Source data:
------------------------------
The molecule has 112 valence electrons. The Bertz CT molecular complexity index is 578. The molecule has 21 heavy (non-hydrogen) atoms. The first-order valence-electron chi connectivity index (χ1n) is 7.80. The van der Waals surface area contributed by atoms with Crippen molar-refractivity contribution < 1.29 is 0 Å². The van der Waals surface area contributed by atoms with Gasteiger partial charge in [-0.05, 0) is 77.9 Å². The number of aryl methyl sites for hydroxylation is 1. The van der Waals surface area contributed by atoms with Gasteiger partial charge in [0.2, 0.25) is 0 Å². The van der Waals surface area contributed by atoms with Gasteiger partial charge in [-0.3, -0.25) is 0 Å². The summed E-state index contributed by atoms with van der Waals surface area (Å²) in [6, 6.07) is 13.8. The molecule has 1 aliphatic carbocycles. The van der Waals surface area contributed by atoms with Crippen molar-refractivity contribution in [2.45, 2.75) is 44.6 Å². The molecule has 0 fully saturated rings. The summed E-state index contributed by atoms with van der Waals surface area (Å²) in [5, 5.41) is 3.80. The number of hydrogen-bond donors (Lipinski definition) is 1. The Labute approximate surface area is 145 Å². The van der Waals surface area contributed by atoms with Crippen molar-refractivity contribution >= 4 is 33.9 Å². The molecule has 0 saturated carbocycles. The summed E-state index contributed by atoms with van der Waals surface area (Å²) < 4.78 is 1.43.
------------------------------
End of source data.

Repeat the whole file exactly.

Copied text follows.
The molecule has 112 valence electrons. The Bertz CT molecular complexity index is 578. The molecule has 21 heavy (non-hydrogen) atoms. The first-order valence-electron chi connectivity index (χ1n) is 7.80. The van der Waals surface area contributed by atoms with Crippen molar-refractivity contribution < 1.29 is 0 Å². The van der Waals surface area contributed by atoms with Gasteiger partial charge in [-0.05, 0) is 77.9 Å². The number of aryl methyl sites for hydroxylation is 1. The van der Waals surface area contributed by atoms with Gasteiger partial charge in [0.2, 0.25) is 0 Å². The van der Waals surface area contributed by atoms with Gasteiger partial charge in [-0.3, -0.25) is 0 Å². The summed E-state index contributed by atoms with van der Waals surface area (Å²) in [6, 6.07) is 13.8. The molecule has 1 aliphatic carbocycles. The van der Waals surface area contributed by atoms with Crippen molar-refractivity contribution in [2.45, 2.75) is 44.6 Å². The molecule has 0 fully saturated rings. The summed E-state index contributed by atoms with van der Waals surface area (Å²) in [5, 5.41) is 3.80. The number of hydrogen-bond donors (Lipinski definition) is 1. The Labute approximate surface area is 145 Å². The van der Waals surface area contributed by atoms with Crippen molar-refractivity contribution >= 4 is 33.9 Å². The molecule has 0 saturated carbocycles. The summed E-state index contributed by atoms with van der Waals surface area (Å²) < 4.78 is 1.43.